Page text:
Silicon Valley Power didn't have to put the word out that there's a side benefit to switching to advanced power meters; anyone turning on a smart phone, laptop computer or tablet within city limits likely got the notice.
It's free and it's everywhere, although the best reception is outdoors and near one of the almost 600 transmitters installed throughout the city. Its calling card: "Wi-Fi network detected: SVPMeterConnectWifi."
"We are the first utility in the nation to offer free Wi-Fi as part of the smart meter rollout," said Larry Owens, a manager with Silicon Valley Power, Santa Clara's municipal power company. "It's been up less than a week and we're seeing 3,000 users a day."
Owens credits a failed Wi-Fi system that was installed in 2004 as being instrumental to getting the new network up. MetroFi was going bankrupt, he said, and the city bought its transmitters and experimented with the network in the interest of using it for meter reading. They learned that the system could perform multiple roles, serving both the utility and the public if a channel was set aside for unencrypted Wi-Fi.
"It validated that the technology could be used for the applications we were interested in," Owens said.
As the city moved toward the advanced power meters, new transmitters went in everywhere -- they can be spotted atop streetlights around town -- and Owens said it added very little cost to the million-dollar system to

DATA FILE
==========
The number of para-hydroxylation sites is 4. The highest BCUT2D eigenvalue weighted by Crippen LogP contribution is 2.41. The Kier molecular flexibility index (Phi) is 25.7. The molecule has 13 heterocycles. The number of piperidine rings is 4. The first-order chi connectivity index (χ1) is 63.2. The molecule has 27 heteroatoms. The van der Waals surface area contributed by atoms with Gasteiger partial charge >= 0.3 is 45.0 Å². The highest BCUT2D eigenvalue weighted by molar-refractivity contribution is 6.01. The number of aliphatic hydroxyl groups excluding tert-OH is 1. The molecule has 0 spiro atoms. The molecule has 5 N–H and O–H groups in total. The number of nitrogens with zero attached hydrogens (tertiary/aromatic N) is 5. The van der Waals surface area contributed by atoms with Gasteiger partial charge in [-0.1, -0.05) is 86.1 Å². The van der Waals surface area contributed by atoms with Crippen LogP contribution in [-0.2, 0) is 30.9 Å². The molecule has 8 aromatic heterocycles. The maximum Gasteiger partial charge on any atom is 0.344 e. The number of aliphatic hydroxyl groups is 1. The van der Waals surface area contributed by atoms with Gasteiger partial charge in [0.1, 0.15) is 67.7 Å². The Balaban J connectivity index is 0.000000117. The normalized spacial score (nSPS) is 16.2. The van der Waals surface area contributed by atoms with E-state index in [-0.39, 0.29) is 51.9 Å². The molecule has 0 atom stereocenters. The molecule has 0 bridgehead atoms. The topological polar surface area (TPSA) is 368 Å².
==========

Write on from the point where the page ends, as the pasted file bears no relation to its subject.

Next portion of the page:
include the Wi-Fi element.
But it's not as fast as a home broadband connection, said Tom Mertens of SVP. Users can expect it to be fine for email or web browsing, but trying to stream music or movies would be frustratingly slow. And Mertens said it shouldn't be mistaken for a secured portal -- treat it like the networks found at coffee shops and other hot spots.
"You don't want to do your banking on it," Mertens said. "But for the basic stuff, it should work out pretty well."
Owens noted that many cities provide Wi-Fi access in a downtown area to draw people in -- earlier this month San Jose announced "Wickedly Fast Wi-Fi" downtown, which officials call the fastest of its kind in the country. And Google has had much of Mountain View covered since 2006.
But he said Santa Clara is groundbreaking in the way it came about due to the existence of a failed Wi-Fi venture and the existence of a municipal power utility -- components that resulted in the dual-purpose system.
"We are very excited about it," Owens said. "As far as service to the community, this is a real gem."
For more information, visit www.santaclarafreewifi.com.
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